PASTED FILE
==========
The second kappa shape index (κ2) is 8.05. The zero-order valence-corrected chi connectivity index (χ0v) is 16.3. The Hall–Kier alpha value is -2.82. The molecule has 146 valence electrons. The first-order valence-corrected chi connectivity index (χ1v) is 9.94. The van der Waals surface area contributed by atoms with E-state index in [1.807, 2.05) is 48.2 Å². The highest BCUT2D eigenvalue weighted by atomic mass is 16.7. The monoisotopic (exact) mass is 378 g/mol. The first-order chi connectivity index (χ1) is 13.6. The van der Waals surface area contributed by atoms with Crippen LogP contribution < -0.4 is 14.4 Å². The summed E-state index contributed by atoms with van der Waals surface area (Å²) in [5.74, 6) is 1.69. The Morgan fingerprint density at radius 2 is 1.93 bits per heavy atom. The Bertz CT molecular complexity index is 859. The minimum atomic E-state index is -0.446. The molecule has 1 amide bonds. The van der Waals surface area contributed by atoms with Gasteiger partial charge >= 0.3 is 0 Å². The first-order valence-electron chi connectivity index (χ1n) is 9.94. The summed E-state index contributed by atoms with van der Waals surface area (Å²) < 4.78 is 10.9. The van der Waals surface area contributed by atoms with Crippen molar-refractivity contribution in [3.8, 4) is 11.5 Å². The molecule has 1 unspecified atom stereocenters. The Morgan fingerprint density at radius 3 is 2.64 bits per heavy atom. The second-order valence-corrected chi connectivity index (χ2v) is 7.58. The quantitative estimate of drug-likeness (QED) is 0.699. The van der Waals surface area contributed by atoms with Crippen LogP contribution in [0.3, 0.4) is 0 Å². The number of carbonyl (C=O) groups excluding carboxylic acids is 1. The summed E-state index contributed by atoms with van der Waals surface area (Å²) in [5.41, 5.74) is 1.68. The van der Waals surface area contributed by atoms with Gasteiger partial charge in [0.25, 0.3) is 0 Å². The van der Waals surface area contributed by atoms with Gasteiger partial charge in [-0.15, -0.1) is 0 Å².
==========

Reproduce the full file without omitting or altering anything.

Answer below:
The second kappa shape index (κ2) is 8.05. The zero-order valence-corrected chi connectivity index (χ0v) is 16.3. The Hall–Kier alpha value is -2.82. The molecule has 146 valence electrons. The first-order valence-corrected chi connectivity index (χ1v) is 9.94. The van der Waals surface area contributed by atoms with E-state index in [1.807, 2.05) is 48.2 Å². The highest BCUT2D eigenvalue weighted by atomic mass is 16.7. The monoisotopic (exact) mass is 378 g/mol. The first-order chi connectivity index (χ1) is 13.6. The van der Waals surface area contributed by atoms with Crippen LogP contribution < -0.4 is 14.4 Å². The summed E-state index contributed by atoms with van der Waals surface area (Å²) in [5.74, 6) is 1.69. The Morgan fingerprint density at radius 2 is 1.93 bits per heavy atom. The Bertz CT molecular complexity index is 859. The minimum atomic E-state index is -0.446. The molecule has 1 amide bonds. The van der Waals surface area contributed by atoms with Gasteiger partial charge >= 0.3 is 0 Å². The first-order valence-electron chi connectivity index (χ1n) is 9.94. The summed E-state index contributed by atoms with van der Waals surface area (Å²) < 4.78 is 10.9. The van der Waals surface area contributed by atoms with Crippen molar-refractivity contribution in [3.8, 4) is 11.5 Å². The molecule has 1 unspecified atom stereocenters. The Morgan fingerprint density at radius 3 is 2.64 bits per heavy atom. The second-order valence-corrected chi connectivity index (χ2v) is 7.58. The quantitative estimate of drug-likeness (QED) is 0.699. The van der Waals surface area contributed by atoms with Crippen LogP contribution in [0.3, 0.4) is 0 Å². The number of carbonyl (C=O) groups excluding carboxylic acids is 1. The summed E-state index contributed by atoms with van der Waals surface area (Å²) in [5.41, 5.74) is 1.68. The van der Waals surface area contributed by atoms with Gasteiger partial charge in [0.25, 0.3) is 0 Å². The van der Waals surface area contributed by atoms with Gasteiger partial charge in [-0.15, -0.1) is 0 Å².